The Empowered Commenting Author

For people commenting on posts there are restrictions as to what mark-up can be posted, other than what’s noted above. For post authors, though, there are no restrictions. In other words, if the author wants to use the pre element in a comment he or she can. :E

12 Responses to: “WordPress Posting and Commenting Tips”

  1. JackP responds:
    Posted: July 30th, 2007 at 11:36 am

    I tell you what bugs me, is that there doesn’t seem to be a clever enough way to use code in post headings.

    For example, my recent post has a title like this:

    Psychic Kitten <span lang=’fr’>Qu’est-ce que c’est?</span>

    Theoretically, that’s what I need to do. I’m changing the language, I need to mark it up. The problem however is that while wordpress is mostly okay with this — it displays fine, assuming I use single quotes for attribute values — the whole span thing shows up as a title/tooltip.

    What I’d like is for it to be clever enough to accept my heading as is, but to strip out any HTML tags from it before using it elsewhere - e.g. in headings and the like.

  2. JackP responds:
    Posted: July 30th, 2007 at 6:45 pm

    I might try and have a play with that. Maybe if I can identify whether the title contains “<span” then use “reading the rest of this post”; otherwise use as normal…

  3. Tommy Olsson responds:
    Posted: July 31st, 2007 at 1:27 am

    English is not my first language, but is your text about apostrophes really accurate, Mike?

    If you want to write ’Tis fancy text, surely U+2019 (8217 decimal) is the correct character, since you want a regular apostrophe – just as in Mike’s. The apostrophe in ’Tis signifies the elision of the initial ‘i’ in ‘it is’, doesn’t it?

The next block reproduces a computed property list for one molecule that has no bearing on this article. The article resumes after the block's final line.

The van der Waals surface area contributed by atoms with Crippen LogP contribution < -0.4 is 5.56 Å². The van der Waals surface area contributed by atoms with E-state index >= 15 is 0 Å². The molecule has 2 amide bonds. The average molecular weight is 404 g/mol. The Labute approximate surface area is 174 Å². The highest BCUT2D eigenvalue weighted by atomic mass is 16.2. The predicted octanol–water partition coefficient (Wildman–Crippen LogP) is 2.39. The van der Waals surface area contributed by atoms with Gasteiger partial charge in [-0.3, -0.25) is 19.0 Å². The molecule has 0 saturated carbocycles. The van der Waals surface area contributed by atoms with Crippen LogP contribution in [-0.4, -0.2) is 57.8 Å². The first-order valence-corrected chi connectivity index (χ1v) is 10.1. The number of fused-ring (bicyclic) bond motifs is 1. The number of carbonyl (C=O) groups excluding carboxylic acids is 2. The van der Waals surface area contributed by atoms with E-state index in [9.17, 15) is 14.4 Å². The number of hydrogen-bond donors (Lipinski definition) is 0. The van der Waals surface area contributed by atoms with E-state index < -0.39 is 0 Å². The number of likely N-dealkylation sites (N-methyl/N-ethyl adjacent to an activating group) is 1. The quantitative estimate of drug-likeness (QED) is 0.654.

The only time you’d need U+2018 (8216 decimal) is when using British-style single quoting ‘like this’ instead of American-style double quoting “like this”. At least that’s what I thought, but I’m a foreigner so what do I know? :)

  4. John Faulds responds:
    Posted: August 1st, 2007 at 1:58 am

    If you want to write angle brackets, you must convert them, as follows: < for the less than symbol and > for the greater than symbol.

    I think you only need to do it for the less than symbol because if it doesn’t recognise the opening of the tag as HTML, it doesn’t matter if the last part is.

  5. milo responds:
    Posted: August 1st, 2007 at 2:55 pm

    Check this link, Mike, seems like they are using a function php to secretly place advertising on blogs that are using one of their themes, including some of yours.

  6. milo responds:
    Posted: August 3rd, 2007 at 4:06 am

    Derek wrote a warning post, I’ve done it at the WP forum, might be helpful for some users if you list this templatebrowser issue too? Informed weblog tool collection, Lorelle and a bunch of other designers, we’ll see if we can stop this.

Sorry. Comments are closed.

Note: This is the end of the usable page. The image(s) below are preloaded for performance only.